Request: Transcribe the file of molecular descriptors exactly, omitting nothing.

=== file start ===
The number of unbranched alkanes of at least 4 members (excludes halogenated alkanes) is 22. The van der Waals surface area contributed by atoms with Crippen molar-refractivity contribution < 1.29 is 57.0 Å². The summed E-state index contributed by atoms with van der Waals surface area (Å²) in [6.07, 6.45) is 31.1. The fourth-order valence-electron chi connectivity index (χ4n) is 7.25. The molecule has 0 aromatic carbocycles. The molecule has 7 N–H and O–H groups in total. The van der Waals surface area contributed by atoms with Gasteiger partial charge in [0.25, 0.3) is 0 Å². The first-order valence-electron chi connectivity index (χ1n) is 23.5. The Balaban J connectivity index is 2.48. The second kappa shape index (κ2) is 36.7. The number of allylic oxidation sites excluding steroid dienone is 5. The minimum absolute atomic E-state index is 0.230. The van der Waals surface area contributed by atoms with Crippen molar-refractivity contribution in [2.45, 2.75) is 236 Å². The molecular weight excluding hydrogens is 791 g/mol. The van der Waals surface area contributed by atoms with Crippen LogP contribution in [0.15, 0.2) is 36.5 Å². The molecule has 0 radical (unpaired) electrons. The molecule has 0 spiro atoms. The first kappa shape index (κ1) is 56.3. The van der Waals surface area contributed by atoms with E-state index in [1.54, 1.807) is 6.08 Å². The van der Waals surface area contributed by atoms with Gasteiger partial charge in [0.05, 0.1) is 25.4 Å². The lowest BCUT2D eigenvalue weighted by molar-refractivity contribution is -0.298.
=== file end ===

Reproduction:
The number of unbranched alkanes of at least 4 members (excludes halogenated alkanes) is 22. The van der Waals surface area contributed by atoms with Crippen molar-refractivity contribution < 1.29 is 57.0 Å². The summed E-state index contributed by atoms with van der Waals surface area (Å²) in [6.07, 6.45) is 31.1. The fourth-order valence-electron chi connectivity index (χ4n) is 7.25. The molecule has 0 aromatic carbocycles. The molecule has 7 N–H and O–H groups in total. The van der Waals surface area contributed by atoms with Gasteiger partial charge in [0.25, 0.3) is 0 Å². The first-order valence-electron chi connectivity index (χ1n) is 23.5. The Balaban J connectivity index is 2.48. The second kappa shape index (κ2) is 36.7. The number of allylic oxidation sites excluding steroid dienone is 5. The minimum absolute atomic E-state index is 0.230. The van der Waals surface area contributed by atoms with Crippen molar-refractivity contribution in [2.45, 2.75) is 236 Å². The molecular weight excluding hydrogens is 791 g/mol. The van der Waals surface area contributed by atoms with Crippen LogP contribution in [0.15, 0.2) is 36.5 Å². The molecule has 0 radical (unpaired) electrons. The molecule has 0 spiro atoms. The first kappa shape index (κ1) is 56.3. The van der Waals surface area contributed by atoms with E-state index in [1.54, 1.807) is 6.08 Å². The van der Waals surface area contributed by atoms with Gasteiger partial charge in [0.05, 0.1) is 25.4 Å². The lowest BCUT2D eigenvalue weighted by molar-refractivity contribution is -0.298.